To an extent this is what happened at the start of the Coalition, when Gideon slapped up VAT and followed Alistair "Captain" Darling's plan and cancelled a load of capital investment.

This made it harder for the least well-off to buy "stuff" and at the same time took away a lot of jobs from people who might buy "stuff", and if "stuff" isn't being bought and sold – i.e. if there is less economic activity – then your GDP and hence tax receipts go down.

Slashing away at people's benefits – which is the Conservatories' preferred method of cutting spending – may well have a similar effect.

Which just makes it even more stupid to swear off raising tax!

(And tomorrow, we can talk a bit more about Mr Balloon and the Magic Money-go-Round!)


Richard Gadsden said...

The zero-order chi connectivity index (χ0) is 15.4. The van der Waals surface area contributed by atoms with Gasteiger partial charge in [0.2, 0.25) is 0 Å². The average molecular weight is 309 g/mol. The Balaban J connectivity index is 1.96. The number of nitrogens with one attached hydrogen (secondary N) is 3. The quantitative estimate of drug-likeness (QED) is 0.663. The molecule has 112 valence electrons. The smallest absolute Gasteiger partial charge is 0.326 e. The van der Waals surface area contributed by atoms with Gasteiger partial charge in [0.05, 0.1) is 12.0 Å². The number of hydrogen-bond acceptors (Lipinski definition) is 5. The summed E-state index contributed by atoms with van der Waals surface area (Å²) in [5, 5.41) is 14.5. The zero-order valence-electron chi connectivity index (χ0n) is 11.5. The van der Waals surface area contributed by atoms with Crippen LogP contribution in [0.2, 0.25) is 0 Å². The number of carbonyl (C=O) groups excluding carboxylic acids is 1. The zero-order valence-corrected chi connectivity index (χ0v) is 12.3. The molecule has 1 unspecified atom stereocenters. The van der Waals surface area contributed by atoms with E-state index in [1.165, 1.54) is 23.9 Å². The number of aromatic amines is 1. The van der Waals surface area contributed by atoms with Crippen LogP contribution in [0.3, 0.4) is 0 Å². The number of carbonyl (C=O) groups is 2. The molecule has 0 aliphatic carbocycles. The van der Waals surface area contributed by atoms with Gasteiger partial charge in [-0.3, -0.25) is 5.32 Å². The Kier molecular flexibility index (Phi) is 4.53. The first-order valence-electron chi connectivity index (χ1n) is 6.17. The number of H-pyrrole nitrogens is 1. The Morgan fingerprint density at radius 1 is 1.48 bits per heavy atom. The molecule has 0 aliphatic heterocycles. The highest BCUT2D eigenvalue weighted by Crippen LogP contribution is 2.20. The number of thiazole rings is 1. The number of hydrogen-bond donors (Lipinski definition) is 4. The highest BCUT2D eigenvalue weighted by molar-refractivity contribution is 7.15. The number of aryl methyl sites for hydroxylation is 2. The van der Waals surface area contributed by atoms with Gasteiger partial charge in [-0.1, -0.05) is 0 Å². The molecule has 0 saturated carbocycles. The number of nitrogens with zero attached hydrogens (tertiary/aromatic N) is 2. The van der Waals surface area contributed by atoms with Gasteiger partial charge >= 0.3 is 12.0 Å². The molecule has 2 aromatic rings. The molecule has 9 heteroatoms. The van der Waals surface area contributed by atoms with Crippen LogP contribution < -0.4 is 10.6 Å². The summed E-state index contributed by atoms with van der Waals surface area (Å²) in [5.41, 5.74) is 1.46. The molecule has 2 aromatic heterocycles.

There is another way to reduce national debt (not deficit directly, though it might work through reducing interest payments) - deliberately cause inflation.

Worked in the 1970s; a lot of the national debt was paid off in effect that way.

Richard Gadsden said...

Oh, and, the Financial Responsibility Act could be repealed by just putting a line into the Finance Bill. It would still be a Money Bill and the Lords would still have to leave it alone.

Even if they didn't, there's the doctrine of implicit repeal.

Millennium Dome said...

@RichardG (#1)

Inflation on it's own won't do it - it's possible to get STAGFLATION where prices go UP but GDP goes DOWN and then you are really... FLUFFED.

It was the discovery of North Sea oil and gas (or that it became economically viable because of the oil shock) that allowed UK growth to catch up with the inflation and THAT was what made the debt/GDP shrink.

(People call it "inflating away the debt" but that's I think a cock-eyed view of what happened.)

Also, note that inflation is functionally equivalent to spending cuts - you get less resources delivered by the Government either way. So it's a very long way from the "pain free alternative" that people with short memories seem to think it is.